Shades of Green – The Release Candidate Report

On our current project we practise continuous integration and we perform weekly releases.
To simplify the decision whether a particular build is fit for production we introduced a release candidate report that contains all the information that we usually take into account as well as instructions on how to interpret this information. In this article I describe how we came to this point.

The classical view of the build process is that it takes a defined version of the source code and ideally deterministically produces executable artifacts.

With the advent of pervasive automated testing the focus has shifted from only producing “binaries” to actually validating any given version of the software. There are static analysis steps that assert syntactic correctness (compiler) and adherence to coding standards (e.g. lint, checkstyle) and there is dynamic testing of units and the overall system for functional and non-functional quality.

Traditionally automated tests are self-validating, i.e. they evaluate the outcome to either passing or failing – green or red:


They should be passing or failing deterministically, because computers are deterministic machines after all. At least that’s the theory. Anyone who has done serious test automation knows that concurrency issues can lead to non-deterministic test results.

Bugs aside we have however observed a class of tests that produce output that defies staright forward automatic validation. The first reason is that the test returns a metric that has more than one dimension, e.g. precision and recall in an information retrieval system or latency and throughput for load tests. Secondly the tests may be based on current user behaviour, which makes tests more realistic, but less comparable. An example would be a load test that always uses the latest production traffic patterns or a quality metric that uses user feedback. In a similar vain “cloud-based” architectures with a lot network connections and virtual machines have highly non-deterministic performance characteristics.

Also, there is the case of tests where the outcome is hard to evaluate for a machine, e.g. validating the layout of a web page by comparing it to the previous version. Here tools can assist, but as of today the human brain is much more powerful at understanding whether a layout has been broken.

Another interesting aspect is, that in a lot of cases it is interesting to compare the results
to a baseline. Assuming that the system is up and running the current production build provides a good baseline for all sorts of metrics.

We implemented a number of such tests for our current product. As there were quite a few things to check we came up with a release checklist. The items were mostly instructions where to find a and how to evaluate the output of a particular test. The build was structured using ThoughtWorks’ Go continuous delivery product. With Go we mapped the whole build, test and release process to two pipelines, which consists of a number of stages, which in turn comprised a number of jobs. Finding all the results was cumbersome, so we decided to put all the links to these results into a dynamically created version of that checklist, which would include all the links.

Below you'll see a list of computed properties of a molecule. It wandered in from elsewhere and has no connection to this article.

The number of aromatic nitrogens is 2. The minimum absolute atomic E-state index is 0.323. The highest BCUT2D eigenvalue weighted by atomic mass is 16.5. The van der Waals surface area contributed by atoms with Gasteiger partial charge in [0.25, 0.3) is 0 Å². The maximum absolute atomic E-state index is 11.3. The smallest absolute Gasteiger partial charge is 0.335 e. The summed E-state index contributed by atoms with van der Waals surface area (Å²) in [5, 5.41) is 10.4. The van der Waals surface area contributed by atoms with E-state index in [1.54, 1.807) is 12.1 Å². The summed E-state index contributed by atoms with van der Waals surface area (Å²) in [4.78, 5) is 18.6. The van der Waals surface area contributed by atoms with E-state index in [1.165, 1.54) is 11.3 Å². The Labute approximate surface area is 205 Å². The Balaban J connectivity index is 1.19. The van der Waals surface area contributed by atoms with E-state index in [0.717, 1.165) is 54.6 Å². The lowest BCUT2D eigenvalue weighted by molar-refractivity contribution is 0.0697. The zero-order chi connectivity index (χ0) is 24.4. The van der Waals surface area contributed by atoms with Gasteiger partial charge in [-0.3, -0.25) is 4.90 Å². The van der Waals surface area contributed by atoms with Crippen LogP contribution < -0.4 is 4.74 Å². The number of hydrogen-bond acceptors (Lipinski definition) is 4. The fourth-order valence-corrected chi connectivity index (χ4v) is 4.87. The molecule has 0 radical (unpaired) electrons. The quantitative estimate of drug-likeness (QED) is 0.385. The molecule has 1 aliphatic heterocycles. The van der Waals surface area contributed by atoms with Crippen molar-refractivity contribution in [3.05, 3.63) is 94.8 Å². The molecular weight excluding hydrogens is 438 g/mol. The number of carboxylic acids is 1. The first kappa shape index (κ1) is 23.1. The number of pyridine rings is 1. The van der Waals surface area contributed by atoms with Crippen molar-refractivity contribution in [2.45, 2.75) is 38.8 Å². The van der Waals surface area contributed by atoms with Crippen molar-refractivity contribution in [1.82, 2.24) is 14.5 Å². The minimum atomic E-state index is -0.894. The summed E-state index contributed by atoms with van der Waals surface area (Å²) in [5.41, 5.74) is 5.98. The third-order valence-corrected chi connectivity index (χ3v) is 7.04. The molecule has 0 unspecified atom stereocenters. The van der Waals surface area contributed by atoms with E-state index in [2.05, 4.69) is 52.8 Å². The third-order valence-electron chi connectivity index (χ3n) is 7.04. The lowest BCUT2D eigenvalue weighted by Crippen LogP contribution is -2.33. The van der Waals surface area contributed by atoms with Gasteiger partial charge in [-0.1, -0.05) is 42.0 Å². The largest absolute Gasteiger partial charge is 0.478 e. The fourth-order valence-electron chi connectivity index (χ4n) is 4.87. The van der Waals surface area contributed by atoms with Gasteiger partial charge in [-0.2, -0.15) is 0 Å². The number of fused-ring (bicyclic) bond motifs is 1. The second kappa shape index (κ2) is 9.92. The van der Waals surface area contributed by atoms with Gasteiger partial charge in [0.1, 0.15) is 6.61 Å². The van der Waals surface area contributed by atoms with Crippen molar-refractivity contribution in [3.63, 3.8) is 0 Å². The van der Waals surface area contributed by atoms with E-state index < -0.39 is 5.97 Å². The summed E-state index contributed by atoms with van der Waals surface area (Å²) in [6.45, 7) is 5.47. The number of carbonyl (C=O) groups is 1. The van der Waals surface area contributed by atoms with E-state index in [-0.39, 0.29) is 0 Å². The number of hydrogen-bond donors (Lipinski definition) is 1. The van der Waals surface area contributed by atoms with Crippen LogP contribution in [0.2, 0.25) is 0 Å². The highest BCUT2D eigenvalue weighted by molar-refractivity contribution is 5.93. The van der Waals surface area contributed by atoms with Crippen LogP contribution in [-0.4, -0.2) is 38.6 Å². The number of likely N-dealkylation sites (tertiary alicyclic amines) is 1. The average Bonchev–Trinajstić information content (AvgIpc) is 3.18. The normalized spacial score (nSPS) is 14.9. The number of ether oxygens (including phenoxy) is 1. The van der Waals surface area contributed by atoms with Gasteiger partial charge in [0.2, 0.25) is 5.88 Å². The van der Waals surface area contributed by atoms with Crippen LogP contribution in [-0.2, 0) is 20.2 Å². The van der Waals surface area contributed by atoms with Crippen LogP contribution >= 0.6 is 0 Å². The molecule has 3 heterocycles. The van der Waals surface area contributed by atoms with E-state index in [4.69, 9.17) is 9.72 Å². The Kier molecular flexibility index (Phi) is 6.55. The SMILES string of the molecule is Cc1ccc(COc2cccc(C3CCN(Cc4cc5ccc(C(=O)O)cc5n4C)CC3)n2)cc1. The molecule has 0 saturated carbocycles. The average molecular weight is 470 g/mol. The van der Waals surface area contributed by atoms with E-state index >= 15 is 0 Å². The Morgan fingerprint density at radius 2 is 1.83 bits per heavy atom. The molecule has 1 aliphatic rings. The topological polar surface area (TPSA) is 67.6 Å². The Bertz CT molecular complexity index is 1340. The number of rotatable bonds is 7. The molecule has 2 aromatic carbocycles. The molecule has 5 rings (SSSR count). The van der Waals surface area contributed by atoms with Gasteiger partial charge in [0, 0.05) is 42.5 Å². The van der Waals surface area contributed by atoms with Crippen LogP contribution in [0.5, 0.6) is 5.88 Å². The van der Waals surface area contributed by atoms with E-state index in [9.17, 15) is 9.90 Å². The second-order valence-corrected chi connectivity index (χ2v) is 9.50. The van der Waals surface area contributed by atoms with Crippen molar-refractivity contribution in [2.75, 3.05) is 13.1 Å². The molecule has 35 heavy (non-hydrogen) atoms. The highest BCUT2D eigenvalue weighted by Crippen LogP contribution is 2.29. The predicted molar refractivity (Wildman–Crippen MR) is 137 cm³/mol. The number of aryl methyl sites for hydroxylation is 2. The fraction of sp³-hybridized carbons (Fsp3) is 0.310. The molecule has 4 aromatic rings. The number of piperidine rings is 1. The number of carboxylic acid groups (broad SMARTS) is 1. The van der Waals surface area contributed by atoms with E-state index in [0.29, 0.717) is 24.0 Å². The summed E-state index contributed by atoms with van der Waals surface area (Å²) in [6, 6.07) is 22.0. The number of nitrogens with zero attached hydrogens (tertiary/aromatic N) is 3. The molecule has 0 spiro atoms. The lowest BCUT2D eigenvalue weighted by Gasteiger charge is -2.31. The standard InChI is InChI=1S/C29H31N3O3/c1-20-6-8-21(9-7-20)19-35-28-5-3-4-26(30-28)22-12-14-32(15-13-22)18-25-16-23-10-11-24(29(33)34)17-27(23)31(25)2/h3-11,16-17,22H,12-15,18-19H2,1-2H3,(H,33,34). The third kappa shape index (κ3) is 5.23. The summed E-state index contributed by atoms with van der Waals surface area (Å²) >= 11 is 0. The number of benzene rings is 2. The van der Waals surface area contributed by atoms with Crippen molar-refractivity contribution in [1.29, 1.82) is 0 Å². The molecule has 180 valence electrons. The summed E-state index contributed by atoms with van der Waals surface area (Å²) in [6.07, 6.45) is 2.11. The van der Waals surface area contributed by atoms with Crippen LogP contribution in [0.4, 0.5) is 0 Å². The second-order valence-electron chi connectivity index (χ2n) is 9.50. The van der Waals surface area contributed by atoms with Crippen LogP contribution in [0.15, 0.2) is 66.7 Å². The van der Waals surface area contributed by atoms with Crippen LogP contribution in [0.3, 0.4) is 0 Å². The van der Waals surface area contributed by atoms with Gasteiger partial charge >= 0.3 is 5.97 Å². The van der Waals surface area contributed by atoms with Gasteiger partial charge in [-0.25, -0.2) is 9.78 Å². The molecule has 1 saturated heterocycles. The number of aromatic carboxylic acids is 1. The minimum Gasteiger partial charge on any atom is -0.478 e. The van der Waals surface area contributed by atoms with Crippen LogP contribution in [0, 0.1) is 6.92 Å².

This was still a bit cumbersome, so my colleague Ben Barnard implemented a candidate release report generator that actually pulled the full results into a single document. This proved especially useful for comparisons, because we presented the results of the current production build and the new build side by side as illustrated in this diagram:


The current version of our release candidate report contains the following information:

  • Instructions how to interpret the report and how to release.
  • A list of all our Jira tickets that had commits since the last release including their release notes (which we keep in Jira) as well as their status. For tickets that haven’t been accepted by the product owner yet, we also include a list of all commits. We added deep links to our Jira as well as to our git web-frontend, so that more information can be retrieved.
  • The summary statistics for our load test results for the current production build and the new release candidate
  • A graph of the average latency and error rates at different load levels for the current production version and the new release candidate
  • The output of a custom diff algorithm, that we use to compare the responses of the current release candidates with the production system
  • A diff that shows how the configuration file changed

Here is a generic example for a release candidate report (full html):


The release process now consisted of reading and reviewing a single self-documenting
document. Releasing became much simpler as a result. The release candidate report contains everything that is needed for the decision whether to replace the current version with this new release candidate.

An important move forward was to accept the fact that some tests cannot be automatically validated (at a reasonable cost) and that for those we should make human validation as simple as possible, i.e. we don’t waste brain cycles on pulling together documents, but instead use them to perform complicated pattern matching operations. Another way to look at this is, that the release candidate report is a first class artifact that summarises the build result in an actionable document.

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